Imaging can be useful in some cases of chronic pain. X-rays, computed tomography and magnetic resonance imaging, can help determine the cause of the pain. Remember, diagnostic testing needs to be interpreted carefully as some abnormalities may be incidental and not the source of the pain.

Caution should be used when evaluating patients as overuse of imaging, or other diagnostic modalities may lead to increased use of opioids, activity restriction, and increased fear.

An electromyogram (EMG) or a nerve condition study (NCS) assesses the cause of pain. The EMG measures the electrical activity of the muscle and can help find damaged muscle, nerves or neuromuscular abnormalities such as a herniated disc or myasthenia gravis. The NCS measures the capacity of the nerves to transmit electrical signals and assists in diagnosing multiple types of neuropathies.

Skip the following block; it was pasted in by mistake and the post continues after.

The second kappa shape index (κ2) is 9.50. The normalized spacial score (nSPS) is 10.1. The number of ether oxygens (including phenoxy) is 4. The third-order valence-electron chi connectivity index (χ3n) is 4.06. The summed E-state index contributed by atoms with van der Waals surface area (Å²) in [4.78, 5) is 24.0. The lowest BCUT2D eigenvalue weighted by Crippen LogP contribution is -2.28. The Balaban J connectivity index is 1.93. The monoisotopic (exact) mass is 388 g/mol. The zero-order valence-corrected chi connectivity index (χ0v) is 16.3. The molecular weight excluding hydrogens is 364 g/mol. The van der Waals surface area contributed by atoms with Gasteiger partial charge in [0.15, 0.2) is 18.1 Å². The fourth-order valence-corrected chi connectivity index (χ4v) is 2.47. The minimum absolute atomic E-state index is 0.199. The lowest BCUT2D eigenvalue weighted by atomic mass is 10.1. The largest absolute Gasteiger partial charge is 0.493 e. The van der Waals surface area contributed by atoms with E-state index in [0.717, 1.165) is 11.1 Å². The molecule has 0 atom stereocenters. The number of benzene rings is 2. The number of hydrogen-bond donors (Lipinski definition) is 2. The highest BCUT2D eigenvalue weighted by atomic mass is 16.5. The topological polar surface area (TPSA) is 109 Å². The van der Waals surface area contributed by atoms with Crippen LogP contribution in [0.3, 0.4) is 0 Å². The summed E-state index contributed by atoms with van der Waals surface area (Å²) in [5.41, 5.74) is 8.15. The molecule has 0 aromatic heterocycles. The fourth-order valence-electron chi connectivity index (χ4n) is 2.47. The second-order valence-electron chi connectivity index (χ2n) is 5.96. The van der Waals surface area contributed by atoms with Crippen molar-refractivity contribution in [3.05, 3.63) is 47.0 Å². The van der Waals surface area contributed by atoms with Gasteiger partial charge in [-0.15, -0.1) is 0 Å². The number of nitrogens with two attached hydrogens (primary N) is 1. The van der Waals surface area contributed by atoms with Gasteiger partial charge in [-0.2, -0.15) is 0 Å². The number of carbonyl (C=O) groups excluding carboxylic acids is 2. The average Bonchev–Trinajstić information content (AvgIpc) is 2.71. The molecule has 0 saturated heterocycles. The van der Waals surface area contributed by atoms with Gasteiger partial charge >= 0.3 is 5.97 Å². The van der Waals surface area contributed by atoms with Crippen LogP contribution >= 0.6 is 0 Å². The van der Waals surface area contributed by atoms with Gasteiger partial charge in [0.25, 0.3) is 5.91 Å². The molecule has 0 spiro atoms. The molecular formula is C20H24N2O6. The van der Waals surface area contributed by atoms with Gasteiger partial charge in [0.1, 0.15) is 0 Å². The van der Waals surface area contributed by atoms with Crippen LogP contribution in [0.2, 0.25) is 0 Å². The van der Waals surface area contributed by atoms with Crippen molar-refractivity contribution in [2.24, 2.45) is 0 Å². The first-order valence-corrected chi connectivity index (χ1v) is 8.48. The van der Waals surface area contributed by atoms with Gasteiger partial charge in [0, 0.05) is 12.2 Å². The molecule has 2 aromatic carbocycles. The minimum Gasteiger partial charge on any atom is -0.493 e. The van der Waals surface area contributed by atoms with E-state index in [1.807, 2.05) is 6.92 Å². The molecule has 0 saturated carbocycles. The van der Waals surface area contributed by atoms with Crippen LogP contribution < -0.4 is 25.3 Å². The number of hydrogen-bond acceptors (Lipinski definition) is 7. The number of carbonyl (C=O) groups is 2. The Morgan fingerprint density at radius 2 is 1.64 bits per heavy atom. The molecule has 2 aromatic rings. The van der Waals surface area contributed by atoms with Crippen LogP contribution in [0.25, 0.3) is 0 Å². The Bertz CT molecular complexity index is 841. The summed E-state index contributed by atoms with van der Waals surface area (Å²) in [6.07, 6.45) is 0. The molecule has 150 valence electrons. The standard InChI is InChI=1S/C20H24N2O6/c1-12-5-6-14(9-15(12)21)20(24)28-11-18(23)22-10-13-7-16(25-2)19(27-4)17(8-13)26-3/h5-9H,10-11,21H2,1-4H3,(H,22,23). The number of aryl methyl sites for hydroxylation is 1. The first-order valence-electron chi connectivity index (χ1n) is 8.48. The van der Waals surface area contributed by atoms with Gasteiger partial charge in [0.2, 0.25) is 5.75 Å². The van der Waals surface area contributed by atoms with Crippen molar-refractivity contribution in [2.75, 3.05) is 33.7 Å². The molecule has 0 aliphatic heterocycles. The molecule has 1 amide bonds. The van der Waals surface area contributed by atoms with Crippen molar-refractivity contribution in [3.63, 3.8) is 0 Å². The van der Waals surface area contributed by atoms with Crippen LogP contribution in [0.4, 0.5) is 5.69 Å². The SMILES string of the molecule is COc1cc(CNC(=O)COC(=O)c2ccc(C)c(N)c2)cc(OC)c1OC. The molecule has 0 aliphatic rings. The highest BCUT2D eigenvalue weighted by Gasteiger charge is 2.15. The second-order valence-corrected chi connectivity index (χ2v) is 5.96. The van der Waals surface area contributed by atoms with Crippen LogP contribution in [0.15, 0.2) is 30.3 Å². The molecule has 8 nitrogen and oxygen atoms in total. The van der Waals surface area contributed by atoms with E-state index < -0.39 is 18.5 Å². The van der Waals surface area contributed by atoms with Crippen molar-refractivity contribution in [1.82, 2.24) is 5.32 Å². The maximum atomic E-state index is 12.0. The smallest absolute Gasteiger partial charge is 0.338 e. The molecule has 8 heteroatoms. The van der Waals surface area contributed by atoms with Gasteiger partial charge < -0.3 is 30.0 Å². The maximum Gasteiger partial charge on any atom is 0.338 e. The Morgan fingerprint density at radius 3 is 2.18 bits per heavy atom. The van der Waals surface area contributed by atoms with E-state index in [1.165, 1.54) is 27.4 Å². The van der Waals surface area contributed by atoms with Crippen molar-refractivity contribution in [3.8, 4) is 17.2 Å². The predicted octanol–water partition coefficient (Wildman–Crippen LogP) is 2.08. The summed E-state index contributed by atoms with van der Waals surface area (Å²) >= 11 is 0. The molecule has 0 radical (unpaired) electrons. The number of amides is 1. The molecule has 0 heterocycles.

Goals of Treatment

An important role of the practitioner is prescribing controlled substances. Establishing treatment goals is an important aspect of opioid therapy. Goals should focus on pain relief and improvement in function. Controlled substances are laced with risks, and the prescriber needs to realize that a primary goal of prescribing opioids should be to maintain patient safety. A responsible prescriber should follow multiple steps to assure safe and effective care of their patient.

Therapeutic goals should be established regarding pain control and improvement in function. Pain goals typically involve a reduction in pain, not necessarily an elimination of pain. Functional goals may include improved sleep, improved ability to perform activities of daily living, progress in physical therapy, increased social interactions, returning to work, and improved regular exercise. In addition, goals should also include limiting side effects and minimizing adverse drug events.

Drug Epidemic